There are two main types of diabetes: type 1 and type 2. Type 2 diabetes is the most common form. About 3.3 million people in the UK have been diagnosed with diabetes, and of these, more than 9 out of 10 have type 2 diabetes. Type 2 diabetes is more common among older people, but you can develop it at any age. It’s becoming more common in young adults and children. It’s usually associated with being overweight and not very active. If you have type 2 diabetes, your body stops reacting to insulin properly, and you may also not produce enough of insulin. Insulin is a hormone (a chemical made by your body) that controls the amount of glucose in your blood. It helps glucose move from your blood into your body tissues – like your muscle cells – when you need a quick form of energy. If your body is not responding to insulin properly, your blood glucose level can become too high. Symptoms of type 2 diabetes If you have type 2 diabetes, you may not have any obvious symptoms. Your diabetes may be discovered during a routine medical check-up with your GP. If you do have symptoms of type 2 diabetes, you may: pass urine more often than usual be constantly thirsty lose weight for no obvious reason be extremely tired have blurred vision have itchy skin around your genitals or get regular genito-urinary infections, such as thrush If you have any of these symptoms, see your GP. Diagnosis of type 2 diabetes Your GP will ask about your symptoms and examine you. They may ask you to have a blood test for glucose. Other tests can include the following. A fasting blood glucose test. You will need to have this test at a time when you haven’t eaten anything for at least eight hours. Glycosylated haemoglobin (HbA1C) test. Your HbA1C level is a measure of how much glucose has been taken Continue reading >>

How Serious Is Type 2 Diabetes? Is It More Serious Than Type 1 Diabetes?

How Serious Is Type 2 Diabetes? Is It More Serious Than Type 1 Diabetes?

A fellow caregiver asked... How serious is type 2 diabetes, and is it less or more serious than type 1 diabetes? My mom, just diagnosed with type 2 diabetes, keeps it under control without taking insulin. So is type 2 diabetes less of a problem than insulin-dependent type 1? Expert Answers No, definitely not. In fact, in some ways type 2 diabetes is a more serious disorder because your mom may have had it for years before she was diagnosed. So she may well have developed some of the long-term, debilitating complications linked to the condition without knowing it. In addition, since type 2 diabetes is a progressive disorder without a cure, over time her body may not be able to produce insulin or use it as well as it does now, and she may wind up needing insulin injections or pills. A person with type1 diabetes ignores it for a day at his own peril. He'll likely end up in the emergency room because his body can't absorb glucose without a continuous supply of insulin via injection or an insulin pump. People with type 1 diabetes typically develop such severe symptoms over a short time in childhood or early adulthood that they're forced to deal with it. Type 2 diabetes is a sneakier condition: Its harmful health effects can slowly build for years until full-blown complications, such as vision loss, heart disease, or foot problems, make it impossible to ignore. Plus it often comes with its own set of problems. For instance, people with type 2 diabetes are frequently diagnosed with high blood pressure and cholesterol along with high blood sugar. This damaging threesome can lead to progressive thickening of the arteries and reduced blood flow, putting your mom at greater risk for a slew of complications including heart disease, stroke, and nerve damage. If your mom is overweigh Continue reading >>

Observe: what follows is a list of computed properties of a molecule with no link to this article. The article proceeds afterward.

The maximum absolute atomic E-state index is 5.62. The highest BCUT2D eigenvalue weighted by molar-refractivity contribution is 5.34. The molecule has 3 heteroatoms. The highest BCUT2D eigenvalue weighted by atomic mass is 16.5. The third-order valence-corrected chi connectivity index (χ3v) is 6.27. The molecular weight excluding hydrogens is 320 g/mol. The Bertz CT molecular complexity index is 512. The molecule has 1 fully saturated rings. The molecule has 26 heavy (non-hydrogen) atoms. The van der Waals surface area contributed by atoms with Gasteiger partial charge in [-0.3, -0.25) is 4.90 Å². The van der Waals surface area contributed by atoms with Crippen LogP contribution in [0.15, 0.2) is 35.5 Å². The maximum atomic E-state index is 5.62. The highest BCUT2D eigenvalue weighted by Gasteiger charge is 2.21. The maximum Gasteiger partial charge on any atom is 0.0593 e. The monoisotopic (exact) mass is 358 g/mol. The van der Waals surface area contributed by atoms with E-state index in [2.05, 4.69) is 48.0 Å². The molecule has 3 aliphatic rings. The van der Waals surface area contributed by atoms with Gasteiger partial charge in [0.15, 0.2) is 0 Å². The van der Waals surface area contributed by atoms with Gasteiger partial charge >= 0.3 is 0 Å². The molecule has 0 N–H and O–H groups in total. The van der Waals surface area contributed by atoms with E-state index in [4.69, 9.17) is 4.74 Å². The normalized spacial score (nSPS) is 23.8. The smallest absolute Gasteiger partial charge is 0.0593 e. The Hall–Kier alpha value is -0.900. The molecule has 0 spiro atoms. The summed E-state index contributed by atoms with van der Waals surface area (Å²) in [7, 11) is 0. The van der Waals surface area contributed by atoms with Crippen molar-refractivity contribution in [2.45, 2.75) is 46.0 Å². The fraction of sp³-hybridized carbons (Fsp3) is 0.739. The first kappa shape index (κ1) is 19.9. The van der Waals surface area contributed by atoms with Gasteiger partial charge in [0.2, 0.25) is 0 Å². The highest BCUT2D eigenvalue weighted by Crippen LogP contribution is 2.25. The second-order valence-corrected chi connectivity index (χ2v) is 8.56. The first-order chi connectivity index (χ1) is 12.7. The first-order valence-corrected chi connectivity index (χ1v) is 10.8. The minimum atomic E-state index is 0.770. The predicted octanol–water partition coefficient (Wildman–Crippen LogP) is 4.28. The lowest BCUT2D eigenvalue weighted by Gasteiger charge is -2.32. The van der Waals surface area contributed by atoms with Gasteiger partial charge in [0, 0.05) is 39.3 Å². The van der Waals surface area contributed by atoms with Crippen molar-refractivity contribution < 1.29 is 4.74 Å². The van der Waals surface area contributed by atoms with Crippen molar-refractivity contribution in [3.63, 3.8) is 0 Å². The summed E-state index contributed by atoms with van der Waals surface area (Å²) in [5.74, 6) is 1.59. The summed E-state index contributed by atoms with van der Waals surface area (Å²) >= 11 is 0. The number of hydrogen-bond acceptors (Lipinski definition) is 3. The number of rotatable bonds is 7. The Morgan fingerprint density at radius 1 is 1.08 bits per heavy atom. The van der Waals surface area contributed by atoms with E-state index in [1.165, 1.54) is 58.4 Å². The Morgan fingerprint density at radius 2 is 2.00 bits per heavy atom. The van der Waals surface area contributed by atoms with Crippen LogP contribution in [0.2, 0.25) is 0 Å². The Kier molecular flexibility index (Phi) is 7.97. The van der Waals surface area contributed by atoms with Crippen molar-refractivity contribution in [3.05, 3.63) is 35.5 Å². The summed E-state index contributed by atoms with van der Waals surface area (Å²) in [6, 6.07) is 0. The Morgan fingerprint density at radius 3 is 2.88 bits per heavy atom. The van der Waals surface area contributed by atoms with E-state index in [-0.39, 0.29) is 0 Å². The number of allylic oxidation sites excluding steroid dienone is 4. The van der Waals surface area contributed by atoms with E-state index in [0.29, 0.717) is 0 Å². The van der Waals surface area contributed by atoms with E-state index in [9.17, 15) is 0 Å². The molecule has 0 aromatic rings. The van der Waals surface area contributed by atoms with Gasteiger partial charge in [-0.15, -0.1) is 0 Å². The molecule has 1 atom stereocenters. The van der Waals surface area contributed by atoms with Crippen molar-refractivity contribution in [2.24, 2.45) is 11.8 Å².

Type 2 Diabetes Complications

Type 2 Diabetes Complications

With type 2 diabetes (also called type 2 diabetes mellitus), if you don’t work hard to keep your blood glucose level under control, there are short- and long-term complications to contend with. However, by watching the amount and types of food you eat (your meal plan), exercising, and taking any necessary medications, you may be able to prevent these complications. And even if you have some of the long-term, more serious complications discussed below when you’re first diagnosed, getting tight control of your blood glucose will help prevent the complications from becoming worse. (It is possible with type 2 diabetes to already have some of these complications when you’re first diagnosed. That’s because type 2 develops gradually, and you may not realize that you have high blood glucose for quite some time. Over time, high blood glucose can cause serious damage. You can learn more about that in this article on the symptoms of type 2 diabetes.) Short-term Diabetes Complications Hypoglycemia is low blood glucose (blood sugar). It is possible for your blood glucose to drop, especially if you’re taking insulin or a sulfonylurea drug (those make your body produce insulin throughout the day). With these medications, if you eat less than usual or were more active, your blood glucose may dip too much. Other possible causes of hypoglycemia include certain medications (aspirin, for example, lowers the blood glucose level if you take a dose of more than 81mg) and too much alcohol (alcohol keeps the liver from releasing glucose). Rapid heartbeat Sweating Whiteness of skin Anxiety Numbness in fingers, toes, and lips Sleepiness Confusion Headache Slurred speech Mild cases of hypoglycemia can be treated by drinking orange juice or eating a glucose tablet—those will quickly rai Continue reading >>